Review of My Poor Dad:
An honest and touching account of alcoholism and fatherhood.
In My Poor Dad, James Gregory Paul Sr. combines a layman's, first-hand description with clinical findings of the cause and effects of alcoholism, trickling down from father to son. Paul Sr. holds no bar in sharing with the reader the raw pain and shame that alcohol addiction brought on his family during those troubling years. Yet, My Poor Dad is not just a tale of family dysfunction. It is also an undeniable confirmation that through all the struggles and challenges that a family may face, faith in the ultimate triumph of goodness, refusal to give up, and love are the true remedies for healing. Paul Sr. even goes as far as to identify available resources for batting this addiction. My Poor Dad is a must read!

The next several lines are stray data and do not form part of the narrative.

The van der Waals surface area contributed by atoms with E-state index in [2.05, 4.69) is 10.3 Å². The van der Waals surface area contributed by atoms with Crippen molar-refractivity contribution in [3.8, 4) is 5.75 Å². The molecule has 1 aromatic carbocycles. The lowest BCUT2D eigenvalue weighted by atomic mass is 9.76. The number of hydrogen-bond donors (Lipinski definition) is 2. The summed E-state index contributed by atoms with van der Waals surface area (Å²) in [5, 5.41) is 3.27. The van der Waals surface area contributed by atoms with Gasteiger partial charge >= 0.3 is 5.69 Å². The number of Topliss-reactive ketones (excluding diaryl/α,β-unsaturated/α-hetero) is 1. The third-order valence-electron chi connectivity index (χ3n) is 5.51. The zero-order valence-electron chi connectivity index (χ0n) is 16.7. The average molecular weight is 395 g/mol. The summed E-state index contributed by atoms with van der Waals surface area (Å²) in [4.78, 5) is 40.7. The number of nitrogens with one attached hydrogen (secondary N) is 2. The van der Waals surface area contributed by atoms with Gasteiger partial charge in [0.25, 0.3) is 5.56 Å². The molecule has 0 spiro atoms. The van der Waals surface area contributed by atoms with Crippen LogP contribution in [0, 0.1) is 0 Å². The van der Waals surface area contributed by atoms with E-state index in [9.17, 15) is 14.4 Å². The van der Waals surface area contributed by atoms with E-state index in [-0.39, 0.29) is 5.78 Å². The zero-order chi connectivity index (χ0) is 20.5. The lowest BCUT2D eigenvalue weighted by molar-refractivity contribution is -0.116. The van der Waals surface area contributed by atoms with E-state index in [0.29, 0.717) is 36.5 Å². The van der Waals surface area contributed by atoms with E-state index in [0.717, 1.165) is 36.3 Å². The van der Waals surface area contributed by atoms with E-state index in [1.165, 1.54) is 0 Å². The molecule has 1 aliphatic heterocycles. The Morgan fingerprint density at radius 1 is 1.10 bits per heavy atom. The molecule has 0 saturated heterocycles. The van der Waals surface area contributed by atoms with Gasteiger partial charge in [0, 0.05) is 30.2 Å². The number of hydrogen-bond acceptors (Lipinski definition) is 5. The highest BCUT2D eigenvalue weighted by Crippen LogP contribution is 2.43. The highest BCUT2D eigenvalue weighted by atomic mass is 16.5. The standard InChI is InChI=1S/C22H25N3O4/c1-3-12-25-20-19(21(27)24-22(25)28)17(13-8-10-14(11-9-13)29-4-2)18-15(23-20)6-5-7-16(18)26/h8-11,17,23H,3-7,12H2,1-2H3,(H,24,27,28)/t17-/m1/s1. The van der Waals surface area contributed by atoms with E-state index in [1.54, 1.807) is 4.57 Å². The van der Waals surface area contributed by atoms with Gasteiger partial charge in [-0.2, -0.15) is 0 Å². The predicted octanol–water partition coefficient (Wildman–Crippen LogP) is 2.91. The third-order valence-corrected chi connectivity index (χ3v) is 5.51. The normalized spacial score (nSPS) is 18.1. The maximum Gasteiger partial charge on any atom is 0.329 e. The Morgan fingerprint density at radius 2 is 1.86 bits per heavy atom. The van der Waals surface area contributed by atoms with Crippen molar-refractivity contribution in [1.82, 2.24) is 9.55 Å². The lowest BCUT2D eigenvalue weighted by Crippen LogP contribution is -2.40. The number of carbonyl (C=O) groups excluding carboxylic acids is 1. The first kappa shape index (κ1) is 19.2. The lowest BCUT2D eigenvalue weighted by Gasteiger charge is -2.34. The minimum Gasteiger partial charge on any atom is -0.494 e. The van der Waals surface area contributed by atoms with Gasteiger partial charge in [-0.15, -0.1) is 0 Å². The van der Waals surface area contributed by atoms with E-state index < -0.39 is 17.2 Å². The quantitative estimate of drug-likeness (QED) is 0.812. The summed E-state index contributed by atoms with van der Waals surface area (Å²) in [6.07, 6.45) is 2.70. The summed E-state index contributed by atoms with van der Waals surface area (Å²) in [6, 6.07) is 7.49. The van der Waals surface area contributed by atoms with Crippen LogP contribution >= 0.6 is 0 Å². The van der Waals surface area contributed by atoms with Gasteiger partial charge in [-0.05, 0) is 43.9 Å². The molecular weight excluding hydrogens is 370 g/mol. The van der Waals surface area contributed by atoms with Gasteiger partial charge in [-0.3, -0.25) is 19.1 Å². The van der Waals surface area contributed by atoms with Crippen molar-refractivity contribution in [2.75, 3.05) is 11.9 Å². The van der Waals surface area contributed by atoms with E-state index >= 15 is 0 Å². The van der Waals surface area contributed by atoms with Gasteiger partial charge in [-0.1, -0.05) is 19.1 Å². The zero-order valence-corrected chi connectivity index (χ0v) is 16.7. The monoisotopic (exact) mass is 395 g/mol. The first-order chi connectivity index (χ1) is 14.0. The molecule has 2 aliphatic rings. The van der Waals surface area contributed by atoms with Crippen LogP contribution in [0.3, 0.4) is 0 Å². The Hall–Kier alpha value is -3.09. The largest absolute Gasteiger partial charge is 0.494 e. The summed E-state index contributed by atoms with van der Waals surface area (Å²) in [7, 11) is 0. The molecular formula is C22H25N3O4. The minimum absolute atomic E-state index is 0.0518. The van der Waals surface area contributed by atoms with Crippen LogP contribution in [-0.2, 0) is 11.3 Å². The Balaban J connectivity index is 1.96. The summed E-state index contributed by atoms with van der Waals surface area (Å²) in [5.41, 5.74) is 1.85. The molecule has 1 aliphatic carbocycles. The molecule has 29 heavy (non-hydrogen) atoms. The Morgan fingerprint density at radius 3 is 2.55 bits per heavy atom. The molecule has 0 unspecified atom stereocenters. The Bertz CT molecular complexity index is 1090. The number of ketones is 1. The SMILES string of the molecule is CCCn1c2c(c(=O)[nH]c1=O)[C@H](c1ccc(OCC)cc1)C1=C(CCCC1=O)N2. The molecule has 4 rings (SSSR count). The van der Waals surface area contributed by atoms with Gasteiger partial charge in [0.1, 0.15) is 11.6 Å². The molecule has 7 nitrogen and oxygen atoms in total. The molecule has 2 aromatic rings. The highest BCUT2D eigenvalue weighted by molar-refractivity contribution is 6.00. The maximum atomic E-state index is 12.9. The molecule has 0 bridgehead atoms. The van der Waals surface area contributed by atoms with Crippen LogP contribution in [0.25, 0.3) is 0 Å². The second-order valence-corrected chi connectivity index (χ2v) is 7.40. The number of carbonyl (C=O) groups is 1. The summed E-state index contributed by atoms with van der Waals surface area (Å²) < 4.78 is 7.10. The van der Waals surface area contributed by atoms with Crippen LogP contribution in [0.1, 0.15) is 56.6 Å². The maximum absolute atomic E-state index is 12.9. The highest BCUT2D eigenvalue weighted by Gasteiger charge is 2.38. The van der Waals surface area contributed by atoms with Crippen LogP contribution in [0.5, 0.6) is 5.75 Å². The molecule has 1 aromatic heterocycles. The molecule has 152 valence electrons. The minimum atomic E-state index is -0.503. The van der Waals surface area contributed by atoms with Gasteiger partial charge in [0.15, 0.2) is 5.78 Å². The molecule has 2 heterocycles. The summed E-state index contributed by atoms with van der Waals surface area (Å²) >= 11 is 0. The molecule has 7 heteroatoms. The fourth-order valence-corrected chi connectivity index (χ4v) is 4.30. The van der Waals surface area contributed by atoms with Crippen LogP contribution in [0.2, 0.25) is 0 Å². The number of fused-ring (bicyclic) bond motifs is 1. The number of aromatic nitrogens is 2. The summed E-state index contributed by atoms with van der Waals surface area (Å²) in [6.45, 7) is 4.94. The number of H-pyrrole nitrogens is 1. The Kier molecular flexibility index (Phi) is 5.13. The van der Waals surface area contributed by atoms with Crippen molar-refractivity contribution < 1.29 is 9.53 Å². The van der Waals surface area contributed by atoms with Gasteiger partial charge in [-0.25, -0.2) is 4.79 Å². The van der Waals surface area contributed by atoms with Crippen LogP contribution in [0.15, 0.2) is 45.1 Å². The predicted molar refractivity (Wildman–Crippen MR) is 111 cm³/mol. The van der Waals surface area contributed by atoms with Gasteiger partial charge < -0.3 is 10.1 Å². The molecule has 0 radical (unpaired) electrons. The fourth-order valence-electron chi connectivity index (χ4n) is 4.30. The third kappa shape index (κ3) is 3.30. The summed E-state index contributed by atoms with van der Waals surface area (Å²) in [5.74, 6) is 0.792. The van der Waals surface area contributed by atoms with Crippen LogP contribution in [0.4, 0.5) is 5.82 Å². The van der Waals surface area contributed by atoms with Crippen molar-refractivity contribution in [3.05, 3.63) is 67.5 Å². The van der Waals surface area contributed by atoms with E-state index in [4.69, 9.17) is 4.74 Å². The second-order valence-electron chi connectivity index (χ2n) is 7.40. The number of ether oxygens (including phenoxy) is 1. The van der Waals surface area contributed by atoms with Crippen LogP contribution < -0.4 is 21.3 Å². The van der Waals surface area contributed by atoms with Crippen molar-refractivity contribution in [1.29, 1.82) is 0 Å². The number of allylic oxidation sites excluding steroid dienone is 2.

Review by Lawrence Houston:
"Kneeling for Justice" is an unexpected call to arms to the mostly silent majority, white, and unforgivable blacks, browns and yellows, to confront heroically, or at least, honestly, the lingering vestiges of Jim Crow's (what I call) reductionism, that the continuing abuse and discrimination suffered by non whites at the hands of white people, whether part of the ruling class or not, can be attributed to a single "unassailable " fact that black people, and their several versions, are sub human.
Paul, however, in this small revue, seeks, at least, to remind or bruise, if no more, our sensibilities; again, if not totally, to expose the hypocrisy of silence of our own people, on the one hand, and on the other, the cacophony of self -serving political euphemisms of both the right and the left, used to assuage their own guilt, as they stifle and seek to sweep under the rug the ugly reality that still pervades American society with all its democratic appendages, declarations and tokens.